I was possibly the only political analyst who noted a couple of years ago, and privately warned, that Mr. Narendra Modi had silently, but swiftly, distanced himself from the persona of ‘Hindu hriday samrat’ (Hindu King of Hearts), and that consequences would follow.

The man who came into the limelight for organizing the hugely successful Somnath-to-Ayodhya rath yatra (along with the late Pramod Mahajan), entrenched himself in Hindu hearts when he manfully tackled the grisly carnage at Godhra and its bloody aftermath, and then battled the hostility of a biased media and conniving NGOs with a western audience and agenda. He overcame the perceived prejudice of the Election Commission, and several other odds, to emerge consecutively successful at the hustings. He is now battling a judiciary that has shown bias in the recent past – and deserves more help than he appears to be getting.

His achievements as state ruler were impressive enough to draw reluctant admiration from critics. But somewhere along the way, the Hindu hriday samrat changed the course of his smooth-sailing vessel: instead of ‘To Delhi Direct,’ the direction became ‘To Delhi via the United States.’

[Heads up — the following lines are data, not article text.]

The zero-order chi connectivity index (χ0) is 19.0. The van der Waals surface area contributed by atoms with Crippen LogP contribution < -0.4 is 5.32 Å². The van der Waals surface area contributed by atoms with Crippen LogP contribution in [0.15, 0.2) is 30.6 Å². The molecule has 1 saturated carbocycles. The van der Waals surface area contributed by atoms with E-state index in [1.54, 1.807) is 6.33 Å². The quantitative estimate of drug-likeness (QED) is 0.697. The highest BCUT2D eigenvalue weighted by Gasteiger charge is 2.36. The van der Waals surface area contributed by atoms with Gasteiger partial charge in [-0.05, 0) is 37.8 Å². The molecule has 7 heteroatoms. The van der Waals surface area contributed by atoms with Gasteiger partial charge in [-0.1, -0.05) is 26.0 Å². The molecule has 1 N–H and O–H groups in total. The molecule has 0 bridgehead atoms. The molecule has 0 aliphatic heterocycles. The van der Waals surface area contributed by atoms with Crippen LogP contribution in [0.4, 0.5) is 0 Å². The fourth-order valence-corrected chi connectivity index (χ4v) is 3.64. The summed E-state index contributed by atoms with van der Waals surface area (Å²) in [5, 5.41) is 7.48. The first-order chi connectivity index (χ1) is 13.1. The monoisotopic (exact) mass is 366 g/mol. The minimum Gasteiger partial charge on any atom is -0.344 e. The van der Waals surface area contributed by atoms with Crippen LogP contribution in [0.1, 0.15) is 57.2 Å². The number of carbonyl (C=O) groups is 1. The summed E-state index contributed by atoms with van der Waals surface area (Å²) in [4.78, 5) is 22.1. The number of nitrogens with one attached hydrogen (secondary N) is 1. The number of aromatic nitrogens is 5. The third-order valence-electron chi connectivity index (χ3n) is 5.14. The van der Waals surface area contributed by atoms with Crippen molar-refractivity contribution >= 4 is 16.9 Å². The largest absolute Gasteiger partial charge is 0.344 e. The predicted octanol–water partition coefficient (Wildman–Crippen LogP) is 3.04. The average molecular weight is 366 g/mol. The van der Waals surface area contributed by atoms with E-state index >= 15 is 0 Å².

Unnoticed by almost everyone – and the local Gujarat RSS and VHP will have to explain their somnolence in this regard – Mr. Modi allowed undue access to a bunch of Americans-of-Gujarati-origin who instigated him to perceive and reposition himself as a bizarre mega-robotic, mega-efficient provider of municipal facilities at state level, who would dazzle the world by his ability to promote hyper-development by attracting FDI.

This semitisation of the Hindu goal of artha (material well-being) saw the gracious Lakshmi booted out for a soulless Mammon. Growth was projected as a mantra for linear progress, which is both impossible and oxymoronic, but it was enticing enough to convince Mr. Modi of the need to shed the heavy burden of Hindutva for the universally more desired nakad-narayan (cold cash).